As the Peterson 5710C gets fully integrated into the operation at Edrich Lumber, Doug expects to bump up its use. (Doug continues to rely on some older grinders as he works on overall logistics.)
“We grind about 200,000 yards per year here,” said Doug. The Peterson 5710C will make it possible to increase that volume.
Peterson (an Astec Industries Co.) is headquartered in Eugene, Ore. The company specializes in processing equipment that can convert low-grade raw material into valuable products.
Doug purchased the Peterson 5710C from Alban CAT in Baltimore, Md. He worked closely with Noah Gertsmyer, a member of the Alban CAT team who specializes in sales of forestry equipment.
“The local Caterpillar dealer, Alban, has always been tremendous friends of Edrich,” said Doug. At the suggestion of Noah, he started looking at Peterson. He said he’s glad he did.
When we spoke with Doug, he was just testing a mulch dying system to be modified to work with the Peterson. Right now, though, the Peterson 5710C is being used just for primary grinds and natural product.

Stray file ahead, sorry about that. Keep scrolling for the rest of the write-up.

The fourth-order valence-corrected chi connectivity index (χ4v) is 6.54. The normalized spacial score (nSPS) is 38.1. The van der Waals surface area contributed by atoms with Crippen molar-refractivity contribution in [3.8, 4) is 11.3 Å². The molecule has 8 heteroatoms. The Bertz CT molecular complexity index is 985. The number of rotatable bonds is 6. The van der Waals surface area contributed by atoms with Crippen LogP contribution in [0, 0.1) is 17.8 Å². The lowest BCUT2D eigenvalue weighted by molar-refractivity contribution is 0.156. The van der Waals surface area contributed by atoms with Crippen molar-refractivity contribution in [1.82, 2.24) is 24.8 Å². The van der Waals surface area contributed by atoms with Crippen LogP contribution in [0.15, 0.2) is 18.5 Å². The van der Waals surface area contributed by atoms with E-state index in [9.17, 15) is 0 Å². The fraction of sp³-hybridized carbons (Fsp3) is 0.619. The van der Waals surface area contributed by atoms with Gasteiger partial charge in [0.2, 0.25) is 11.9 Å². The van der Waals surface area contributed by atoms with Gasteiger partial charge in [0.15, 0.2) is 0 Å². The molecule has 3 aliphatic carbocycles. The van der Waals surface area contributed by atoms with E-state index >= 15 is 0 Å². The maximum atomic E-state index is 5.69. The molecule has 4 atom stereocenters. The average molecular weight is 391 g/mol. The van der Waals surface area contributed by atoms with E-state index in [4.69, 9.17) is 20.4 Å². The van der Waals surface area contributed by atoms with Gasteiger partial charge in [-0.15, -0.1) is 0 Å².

“We grind 365 days a year,” said Doug. There’s a great deal of wood to be recycled and there’s quite a demand for mulch in the region.
Edrich makes many of its own deliveries – with four walking trailers and two large dump trucks – and many of its customers pick up. All mulch is sold bulk. Purchasers are wholesalers, landscapers and garden centers. There is no bagging.
The Peterson 5710C had 300 hours on it when Doug talked with us. It has “more than” met expectations, he said.
Doug particularly appreciates the positive response his employees have to the Peterson 5710C. “When your employees are happy,” everything goes more smoothly, he said. “The guys love to be productive. Edrich is producing mulch at the rate of “400 yards per hour” with the Peterson horizontal grinder.